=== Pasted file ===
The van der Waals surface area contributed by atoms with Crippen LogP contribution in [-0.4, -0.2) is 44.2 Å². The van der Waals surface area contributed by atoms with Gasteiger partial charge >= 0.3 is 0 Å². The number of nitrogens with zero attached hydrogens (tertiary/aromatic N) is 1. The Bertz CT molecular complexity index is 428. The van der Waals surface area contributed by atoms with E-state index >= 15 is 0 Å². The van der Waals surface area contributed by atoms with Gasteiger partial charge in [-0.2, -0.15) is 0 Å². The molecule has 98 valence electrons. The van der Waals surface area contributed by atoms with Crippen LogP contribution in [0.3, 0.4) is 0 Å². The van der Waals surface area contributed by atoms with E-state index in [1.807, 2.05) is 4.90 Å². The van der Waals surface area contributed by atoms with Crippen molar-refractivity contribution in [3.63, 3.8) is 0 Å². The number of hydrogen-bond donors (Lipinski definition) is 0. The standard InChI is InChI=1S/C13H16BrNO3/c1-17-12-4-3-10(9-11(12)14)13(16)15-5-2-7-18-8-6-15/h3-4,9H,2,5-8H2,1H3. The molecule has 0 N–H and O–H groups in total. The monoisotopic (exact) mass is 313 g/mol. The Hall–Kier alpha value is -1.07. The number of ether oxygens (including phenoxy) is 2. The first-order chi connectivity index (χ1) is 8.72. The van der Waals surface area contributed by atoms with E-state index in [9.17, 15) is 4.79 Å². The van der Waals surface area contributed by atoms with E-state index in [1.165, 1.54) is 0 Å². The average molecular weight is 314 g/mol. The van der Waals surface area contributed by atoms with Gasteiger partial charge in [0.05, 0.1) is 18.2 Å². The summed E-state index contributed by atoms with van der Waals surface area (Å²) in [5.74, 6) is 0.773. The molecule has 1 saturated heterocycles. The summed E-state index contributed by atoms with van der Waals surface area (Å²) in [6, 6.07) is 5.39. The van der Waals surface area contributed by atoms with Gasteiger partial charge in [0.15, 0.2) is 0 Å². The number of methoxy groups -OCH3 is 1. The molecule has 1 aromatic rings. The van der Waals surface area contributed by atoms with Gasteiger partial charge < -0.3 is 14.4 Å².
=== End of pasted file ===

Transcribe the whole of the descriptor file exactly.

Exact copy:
The van der Waals surface area contributed by atoms with Crippen LogP contribution in [-0.4, -0.2) is 44.2 Å². The van der Waals surface area contributed by atoms with Gasteiger partial charge >= 0.3 is 0 Å². The number of nitrogens with zero attached hydrogens (tertiary/aromatic N) is 1. The Bertz CT molecular complexity index is 428. The van der Waals surface area contributed by atoms with E-state index >= 15 is 0 Å². The van der Waals surface area contributed by atoms with Gasteiger partial charge in [-0.2, -0.15) is 0 Å². The molecule has 98 valence electrons. The van der Waals surface area contributed by atoms with Crippen LogP contribution in [0.3, 0.4) is 0 Å². The van der Waals surface area contributed by atoms with E-state index in [1.807, 2.05) is 4.90 Å². The van der Waals surface area contributed by atoms with Crippen molar-refractivity contribution in [3.63, 3.8) is 0 Å². The number of hydrogen-bond donors (Lipinski definition) is 0. The standard InChI is InChI=1S/C13H16BrNO3/c1-17-12-4-3-10(9-11(12)14)13(16)15-5-2-7-18-8-6-15/h3-4,9H,2,5-8H2,1H3. The molecule has 0 N–H and O–H groups in total. The monoisotopic (exact) mass is 313 g/mol. The Hall–Kier alpha value is -1.07. The number of ether oxygens (including phenoxy) is 2. The first-order chi connectivity index (χ1) is 8.72. The van der Waals surface area contributed by atoms with E-state index in [9.17, 15) is 4.79 Å². The van der Waals surface area contributed by atoms with E-state index in [1.165, 1.54) is 0 Å². The average molecular weight is 314 g/mol. The van der Waals surface area contributed by atoms with Gasteiger partial charge in [0.05, 0.1) is 18.2 Å². The summed E-state index contributed by atoms with van der Waals surface area (Å²) in [5.74, 6) is 0.773. The molecule has 1 saturated heterocycles. The summed E-state index contributed by atoms with van der Waals surface area (Å²) in [6, 6.07) is 5.39. The van der Waals surface area contributed by atoms with Gasteiger partial charge in [0.15, 0.2) is 0 Å². The number of methoxy groups -OCH3 is 1. The molecule has 1 aromatic rings. The van der Waals surface area contributed by atoms with Gasteiger partial charge < -0.3 is 14.4 Å².